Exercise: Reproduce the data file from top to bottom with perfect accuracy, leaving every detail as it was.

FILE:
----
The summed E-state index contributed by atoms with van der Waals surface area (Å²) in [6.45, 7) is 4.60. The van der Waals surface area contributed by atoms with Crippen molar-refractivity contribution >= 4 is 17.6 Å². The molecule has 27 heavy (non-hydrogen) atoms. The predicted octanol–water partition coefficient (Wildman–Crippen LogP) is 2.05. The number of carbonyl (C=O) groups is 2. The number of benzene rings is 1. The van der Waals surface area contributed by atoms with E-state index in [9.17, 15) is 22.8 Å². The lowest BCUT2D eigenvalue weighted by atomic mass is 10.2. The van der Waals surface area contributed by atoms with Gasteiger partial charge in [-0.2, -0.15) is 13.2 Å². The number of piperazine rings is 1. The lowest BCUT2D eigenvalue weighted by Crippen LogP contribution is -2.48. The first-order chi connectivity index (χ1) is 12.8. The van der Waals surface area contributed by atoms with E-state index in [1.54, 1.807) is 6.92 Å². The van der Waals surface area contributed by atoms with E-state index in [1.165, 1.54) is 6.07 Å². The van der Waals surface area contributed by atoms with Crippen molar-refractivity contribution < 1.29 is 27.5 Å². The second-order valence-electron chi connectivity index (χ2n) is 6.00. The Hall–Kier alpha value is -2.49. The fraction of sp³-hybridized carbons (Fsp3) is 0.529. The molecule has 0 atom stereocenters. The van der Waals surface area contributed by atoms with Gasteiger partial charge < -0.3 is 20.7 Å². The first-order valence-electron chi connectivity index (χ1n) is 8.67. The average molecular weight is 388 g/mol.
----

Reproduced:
The summed E-state index contributed by atoms with van der Waals surface area (Å²) in [6.45, 7) is 4.60. The van der Waals surface area contributed by atoms with Crippen molar-refractivity contribution >= 4 is 17.6 Å². The molecule has 27 heavy (non-hydrogen) atoms. The predicted octanol–water partition coefficient (Wildman–Crippen LogP) is 2.05. The number of carbonyl (C=O) groups is 2. The number of benzene rings is 1. The van der Waals surface area contributed by atoms with E-state index in [9.17, 15) is 22.8 Å². The lowest BCUT2D eigenvalue weighted by atomic mass is 10.2. The van der Waals surface area contributed by atoms with Gasteiger partial charge in [-0.2, -0.15) is 13.2 Å². The number of piperazine rings is 1. The lowest BCUT2D eigenvalue weighted by Crippen LogP contribution is -2.48. The first-order chi connectivity index (χ1) is 12.8. The van der Waals surface area contributed by atoms with E-state index in [1.54, 1.807) is 6.92 Å². The van der Waals surface area contributed by atoms with E-state index in [1.165, 1.54) is 6.07 Å². The van der Waals surface area contributed by atoms with Crippen molar-refractivity contribution < 1.29 is 27.5 Å². The second-order valence-electron chi connectivity index (χ2n) is 6.00. The Hall–Kier alpha value is -2.49. The fraction of sp³-hybridized carbons (Fsp3) is 0.529. The molecule has 0 atom stereocenters. The van der Waals surface area contributed by atoms with Gasteiger partial charge < -0.3 is 20.7 Å². The first-order valence-electron chi connectivity index (χ1n) is 8.67. The average molecular weight is 388 g/mol.